A thermal imager may improve your monitoring and troubleshooting of equipment and products. The infrared (IR) camera can supplement or supplant traditional techniques, and provide insights about material storage, equipment heat loss, product moisture content and more.
For instance, plants normally use level indicators to monitor how much material is inside a tank. Yet, many sites increasingly are turning to IR cameras to do the same thing. They want to avoid false indications from level gauges — and the resulting risks of either running out of product or, worse, overfilling a tank that was supposed to be empty. As former President Reagan was noted for saying:
“Trust, but verify.”
Typical thermal images show the contents of the container and give quantifiable verification of the material inside. Users, by applying their knowledge of materials and physics to the thermal differences they see with an imager, can deduce the level of fluid in a tank. Figure 1 clearly shows the liquid level because the tank contains two different materials: liquid and air in the headspace.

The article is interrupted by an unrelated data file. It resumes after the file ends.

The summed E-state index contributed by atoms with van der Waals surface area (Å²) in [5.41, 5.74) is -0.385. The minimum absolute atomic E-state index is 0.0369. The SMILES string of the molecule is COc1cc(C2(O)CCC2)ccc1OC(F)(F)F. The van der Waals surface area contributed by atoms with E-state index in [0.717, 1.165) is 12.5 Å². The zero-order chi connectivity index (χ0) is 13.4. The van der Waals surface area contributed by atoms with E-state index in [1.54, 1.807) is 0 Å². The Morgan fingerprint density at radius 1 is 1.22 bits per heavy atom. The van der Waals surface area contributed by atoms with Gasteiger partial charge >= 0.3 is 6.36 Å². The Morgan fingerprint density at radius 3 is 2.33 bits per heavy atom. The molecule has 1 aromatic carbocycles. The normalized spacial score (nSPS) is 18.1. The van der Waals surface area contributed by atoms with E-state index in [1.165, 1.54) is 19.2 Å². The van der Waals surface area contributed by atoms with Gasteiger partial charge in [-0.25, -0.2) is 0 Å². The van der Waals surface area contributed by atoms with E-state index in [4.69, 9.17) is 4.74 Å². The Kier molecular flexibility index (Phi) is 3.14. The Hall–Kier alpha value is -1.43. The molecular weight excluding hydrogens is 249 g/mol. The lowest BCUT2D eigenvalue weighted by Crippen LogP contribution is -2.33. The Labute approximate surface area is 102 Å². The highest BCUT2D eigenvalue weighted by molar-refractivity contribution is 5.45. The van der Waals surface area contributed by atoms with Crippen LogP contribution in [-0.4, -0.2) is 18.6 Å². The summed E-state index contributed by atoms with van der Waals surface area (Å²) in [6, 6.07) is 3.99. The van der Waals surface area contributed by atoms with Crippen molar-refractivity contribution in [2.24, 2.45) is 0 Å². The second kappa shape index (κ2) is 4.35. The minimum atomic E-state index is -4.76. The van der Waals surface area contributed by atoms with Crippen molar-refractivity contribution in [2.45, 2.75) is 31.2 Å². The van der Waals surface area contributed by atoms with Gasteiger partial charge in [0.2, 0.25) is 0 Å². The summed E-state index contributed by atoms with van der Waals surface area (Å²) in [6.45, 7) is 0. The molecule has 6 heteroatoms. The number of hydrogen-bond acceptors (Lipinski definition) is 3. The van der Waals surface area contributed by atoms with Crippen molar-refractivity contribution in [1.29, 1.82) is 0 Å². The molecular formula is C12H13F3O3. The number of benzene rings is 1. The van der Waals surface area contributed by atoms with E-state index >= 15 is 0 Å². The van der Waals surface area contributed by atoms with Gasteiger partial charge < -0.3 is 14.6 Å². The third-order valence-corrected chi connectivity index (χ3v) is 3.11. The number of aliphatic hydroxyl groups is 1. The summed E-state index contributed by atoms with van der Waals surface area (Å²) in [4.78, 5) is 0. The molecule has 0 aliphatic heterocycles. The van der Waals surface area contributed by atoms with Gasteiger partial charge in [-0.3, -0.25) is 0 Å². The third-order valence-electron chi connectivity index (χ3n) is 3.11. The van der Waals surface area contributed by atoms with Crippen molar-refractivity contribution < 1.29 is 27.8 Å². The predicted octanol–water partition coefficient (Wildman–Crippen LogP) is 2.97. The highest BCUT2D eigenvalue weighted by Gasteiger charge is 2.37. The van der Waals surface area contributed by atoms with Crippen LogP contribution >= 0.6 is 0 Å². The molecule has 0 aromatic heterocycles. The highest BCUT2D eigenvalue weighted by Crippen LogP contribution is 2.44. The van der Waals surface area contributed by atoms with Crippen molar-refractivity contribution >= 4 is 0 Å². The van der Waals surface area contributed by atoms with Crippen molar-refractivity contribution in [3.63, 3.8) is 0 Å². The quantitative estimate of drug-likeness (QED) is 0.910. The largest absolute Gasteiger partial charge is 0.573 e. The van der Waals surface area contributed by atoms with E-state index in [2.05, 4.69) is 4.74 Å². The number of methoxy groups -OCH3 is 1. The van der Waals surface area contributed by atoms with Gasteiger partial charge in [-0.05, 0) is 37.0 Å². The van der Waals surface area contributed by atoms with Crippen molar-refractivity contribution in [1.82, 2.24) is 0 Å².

Figure 1. Thermal image clearly indicates the level of fluid within the tank.
Because of that human deductive element, the meaningfulness of the examination depends upon the person’s knowledge and the type of result desired.
Tanks located outside undergo thermal cycling. During daylight, they and their contents absorb heat from the sun and the air, as well as from whatever processing might be taking place. During the night, they give up heat to the surrounding air. This thermal cycle and the different thermal capacities of the materials involved affect how accurately a thermal imager can measure product level.
Uninsulated tanks such as the one shown are highly thermally conductive. As night falls, the headspace begins to cool quickly while the liquid volume cools much more slowly. That makes the thermal gradient between the liquid and headspace readily apparent through a thermal imager. Typically the thermal difference is at its maximum two times a day — once in the morning and once in the evening.